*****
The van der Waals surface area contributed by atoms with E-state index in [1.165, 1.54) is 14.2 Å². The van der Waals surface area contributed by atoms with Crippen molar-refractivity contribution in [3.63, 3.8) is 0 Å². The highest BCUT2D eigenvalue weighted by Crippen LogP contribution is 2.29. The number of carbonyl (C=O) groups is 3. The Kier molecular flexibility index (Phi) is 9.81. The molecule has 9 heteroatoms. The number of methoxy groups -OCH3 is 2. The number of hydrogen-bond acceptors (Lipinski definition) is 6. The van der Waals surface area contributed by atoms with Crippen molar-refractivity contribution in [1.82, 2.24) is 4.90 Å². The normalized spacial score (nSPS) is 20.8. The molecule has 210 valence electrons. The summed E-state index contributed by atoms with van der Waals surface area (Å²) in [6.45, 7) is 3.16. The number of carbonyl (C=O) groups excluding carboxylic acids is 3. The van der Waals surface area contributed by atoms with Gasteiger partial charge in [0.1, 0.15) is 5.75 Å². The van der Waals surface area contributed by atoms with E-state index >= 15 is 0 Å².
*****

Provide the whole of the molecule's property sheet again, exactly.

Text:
The van der Waals surface area contributed by atoms with E-state index in [1.165, 1.54) is 14.2 Å². The van der Waals surface area contributed by atoms with Crippen molar-refractivity contribution in [3.63, 3.8) is 0 Å². The highest BCUT2D eigenvalue weighted by Crippen LogP contribution is 2.29. The number of carbonyl (C=O) groups is 3. The Kier molecular flexibility index (Phi) is 9.81. The molecule has 9 heteroatoms. The number of methoxy groups -OCH3 is 2. The number of hydrogen-bond acceptors (Lipinski definition) is 6. The van der Waals surface area contributed by atoms with Crippen molar-refractivity contribution in [1.82, 2.24) is 4.90 Å². The normalized spacial score (nSPS) is 20.8. The molecule has 210 valence electrons. The summed E-state index contributed by atoms with van der Waals surface area (Å²) in [6.45, 7) is 3.16. The number of carbonyl (C=O) groups excluding carboxylic acids is 3. The van der Waals surface area contributed by atoms with Gasteiger partial charge in [0.1, 0.15) is 5.75 Å². The van der Waals surface area contributed by atoms with E-state index >= 15 is 0 Å².